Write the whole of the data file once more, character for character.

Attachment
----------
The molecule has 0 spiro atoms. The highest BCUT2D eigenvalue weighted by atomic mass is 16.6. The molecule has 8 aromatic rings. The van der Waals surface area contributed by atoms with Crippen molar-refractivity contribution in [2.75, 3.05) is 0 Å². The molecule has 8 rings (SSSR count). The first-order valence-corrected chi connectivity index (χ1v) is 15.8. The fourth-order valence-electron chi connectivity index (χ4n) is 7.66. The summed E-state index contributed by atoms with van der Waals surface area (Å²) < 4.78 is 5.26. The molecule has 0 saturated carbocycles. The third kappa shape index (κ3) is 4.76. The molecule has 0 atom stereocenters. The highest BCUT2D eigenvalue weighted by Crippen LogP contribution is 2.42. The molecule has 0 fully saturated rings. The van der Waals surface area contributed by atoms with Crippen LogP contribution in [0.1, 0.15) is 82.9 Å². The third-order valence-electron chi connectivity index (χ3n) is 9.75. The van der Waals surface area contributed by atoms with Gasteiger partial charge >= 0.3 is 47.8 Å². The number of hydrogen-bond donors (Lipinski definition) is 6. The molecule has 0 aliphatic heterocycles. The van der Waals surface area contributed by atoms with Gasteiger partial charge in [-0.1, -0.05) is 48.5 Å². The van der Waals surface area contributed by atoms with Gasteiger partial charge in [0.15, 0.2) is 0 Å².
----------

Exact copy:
The molecule has 0 spiro atoms. The highest BCUT2D eigenvalue weighted by atomic mass is 16.6. The molecule has 8 aromatic rings. The van der Waals surface area contributed by atoms with Crippen molar-refractivity contribution in [2.75, 3.05) is 0 Å². The molecule has 8 rings (SSSR count). The first-order valence-corrected chi connectivity index (χ1v) is 15.8. The fourth-order valence-electron chi connectivity index (χ4n) is 7.66. The summed E-state index contributed by atoms with van der Waals surface area (Å²) < 4.78 is 5.26. The molecule has 0 saturated carbocycles. The third kappa shape index (κ3) is 4.76. The molecule has 0 atom stereocenters. The highest BCUT2D eigenvalue weighted by Crippen LogP contribution is 2.42. The molecule has 0 fully saturated rings. The van der Waals surface area contributed by atoms with Crippen LogP contribution in [0.1, 0.15) is 82.9 Å². The third-order valence-electron chi connectivity index (χ3n) is 9.75. The van der Waals surface area contributed by atoms with Gasteiger partial charge >= 0.3 is 47.8 Å². The number of hydrogen-bond donors (Lipinski definition) is 6. The molecule has 0 aliphatic heterocycles. The van der Waals surface area contributed by atoms with Gasteiger partial charge in [-0.1, -0.05) is 48.5 Å². The van der Waals surface area contributed by atoms with Gasteiger partial charge in [0.15, 0.2) is 0 Å².